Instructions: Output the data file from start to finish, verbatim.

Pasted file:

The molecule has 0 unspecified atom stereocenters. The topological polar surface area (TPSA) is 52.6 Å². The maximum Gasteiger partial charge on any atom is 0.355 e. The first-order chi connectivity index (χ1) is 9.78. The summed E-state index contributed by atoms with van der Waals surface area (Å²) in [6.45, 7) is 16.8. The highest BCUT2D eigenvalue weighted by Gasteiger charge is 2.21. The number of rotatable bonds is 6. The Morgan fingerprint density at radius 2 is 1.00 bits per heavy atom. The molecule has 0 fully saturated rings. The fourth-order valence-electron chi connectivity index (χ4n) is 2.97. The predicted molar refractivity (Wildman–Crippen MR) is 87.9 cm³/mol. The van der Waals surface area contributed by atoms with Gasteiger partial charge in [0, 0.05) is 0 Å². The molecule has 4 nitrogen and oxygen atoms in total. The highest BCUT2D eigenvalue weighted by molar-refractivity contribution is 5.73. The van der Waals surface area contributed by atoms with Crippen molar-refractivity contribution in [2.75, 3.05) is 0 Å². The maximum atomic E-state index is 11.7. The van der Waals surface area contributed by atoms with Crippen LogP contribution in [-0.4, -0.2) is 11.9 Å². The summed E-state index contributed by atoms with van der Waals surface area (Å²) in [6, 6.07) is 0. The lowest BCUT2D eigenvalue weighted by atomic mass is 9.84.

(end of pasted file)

The molecule has 0 unspecified atom stereocenters. The topological polar surface area (TPSA) is 52.6 Å². The maximum Gasteiger partial charge on any atom is 0.355 e. The first-order chi connectivity index (χ1) is 9.78. The summed E-state index contributed by atoms with van der Waals surface area (Å²) in [6.45, 7) is 16.8. The highest BCUT2D eigenvalue weighted by Gasteiger charge is 2.21. The number of rotatable bonds is 6. The Morgan fingerprint density at radius 2 is 1.00 bits per heavy atom. The molecule has 0 fully saturated rings. The fourth-order valence-electron chi connectivity index (χ4n) is 2.97. The predicted molar refractivity (Wildman–Crippen MR) is 87.9 cm³/mol. The van der Waals surface area contributed by atoms with Gasteiger partial charge in [0, 0.05) is 0 Å². The molecule has 4 nitrogen and oxygen atoms in total. The highest BCUT2D eigenvalue weighted by molar-refractivity contribution is 5.73. The van der Waals surface area contributed by atoms with Crippen molar-refractivity contribution in [2.75, 3.05) is 0 Å². The maximum atomic E-state index is 11.7. The van der Waals surface area contributed by atoms with Crippen LogP contribution in [-0.4, -0.2) is 11.9 Å². The summed E-state index contributed by atoms with van der Waals surface area (Å²) in [6, 6.07) is 0. The lowest BCUT2D eigenvalue weighted by atomic mass is 9.84.